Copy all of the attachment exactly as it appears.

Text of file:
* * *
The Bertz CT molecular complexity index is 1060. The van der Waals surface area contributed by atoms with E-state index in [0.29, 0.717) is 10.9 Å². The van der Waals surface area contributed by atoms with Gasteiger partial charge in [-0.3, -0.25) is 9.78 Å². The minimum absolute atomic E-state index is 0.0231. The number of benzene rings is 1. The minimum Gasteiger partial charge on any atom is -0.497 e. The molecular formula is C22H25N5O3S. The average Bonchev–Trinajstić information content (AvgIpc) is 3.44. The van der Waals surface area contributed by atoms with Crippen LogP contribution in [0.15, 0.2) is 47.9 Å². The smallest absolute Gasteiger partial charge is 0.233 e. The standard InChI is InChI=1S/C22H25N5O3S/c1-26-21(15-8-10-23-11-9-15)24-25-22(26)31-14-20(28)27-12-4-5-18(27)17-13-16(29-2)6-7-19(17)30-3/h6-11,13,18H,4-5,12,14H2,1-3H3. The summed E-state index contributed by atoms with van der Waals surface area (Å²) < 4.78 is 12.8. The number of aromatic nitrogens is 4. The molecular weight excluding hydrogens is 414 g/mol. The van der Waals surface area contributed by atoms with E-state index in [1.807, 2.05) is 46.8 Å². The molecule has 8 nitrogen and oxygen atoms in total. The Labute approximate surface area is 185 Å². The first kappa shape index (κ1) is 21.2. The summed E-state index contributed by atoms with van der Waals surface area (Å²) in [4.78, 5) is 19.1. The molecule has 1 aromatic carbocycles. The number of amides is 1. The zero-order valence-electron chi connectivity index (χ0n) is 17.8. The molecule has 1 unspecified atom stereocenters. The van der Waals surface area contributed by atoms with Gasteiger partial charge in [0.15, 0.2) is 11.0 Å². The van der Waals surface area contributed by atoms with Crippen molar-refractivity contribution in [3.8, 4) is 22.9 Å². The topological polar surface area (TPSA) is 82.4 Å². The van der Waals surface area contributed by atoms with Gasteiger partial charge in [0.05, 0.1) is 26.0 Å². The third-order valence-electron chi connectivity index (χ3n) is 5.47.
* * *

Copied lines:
The Bertz CT molecular complexity index is 1060. The van der Waals surface area contributed by atoms with E-state index in [0.29, 0.717) is 10.9 Å². The van der Waals surface area contributed by atoms with Gasteiger partial charge in [-0.3, -0.25) is 9.78 Å². The minimum absolute atomic E-state index is 0.0231. The number of benzene rings is 1. The minimum Gasteiger partial charge on any atom is -0.497 e. The molecular formula is C22H25N5O3S. The average Bonchev–Trinajstić information content (AvgIpc) is 3.44. The van der Waals surface area contributed by atoms with Crippen LogP contribution in [0.15, 0.2) is 47.9 Å². The smallest absolute Gasteiger partial charge is 0.233 e. The standard InChI is InChI=1S/C22H25N5O3S/c1-26-21(15-8-10-23-11-9-15)24-25-22(26)31-14-20(28)27-12-4-5-18(27)17-13-16(29-2)6-7-19(17)30-3/h6-11,13,18H,4-5,12,14H2,1-3H3. The summed E-state index contributed by atoms with van der Waals surface area (Å²) < 4.78 is 12.8. The number of aromatic nitrogens is 4. The molecular weight excluding hydrogens is 414 g/mol. The van der Waals surface area contributed by atoms with E-state index in [1.807, 2.05) is 46.8 Å². The molecule has 8 nitrogen and oxygen atoms in total. The Labute approximate surface area is 185 Å². The first kappa shape index (κ1) is 21.2. The summed E-state index contributed by atoms with van der Waals surface area (Å²) in [4.78, 5) is 19.1. The molecule has 1 aromatic carbocycles. The number of amides is 1. The zero-order valence-electron chi connectivity index (χ0n) is 17.8. The molecule has 1 unspecified atom stereocenters. The van der Waals surface area contributed by atoms with Gasteiger partial charge in [0.15, 0.2) is 11.0 Å². The van der Waals surface area contributed by atoms with Crippen molar-refractivity contribution in [3.8, 4) is 22.9 Å². The topological polar surface area (TPSA) is 82.4 Å². The van der Waals surface area contributed by atoms with Gasteiger partial charge in [0.05, 0.1) is 26.0 Å². The third-order valence-electron chi connectivity index (χ3n) is 5.47.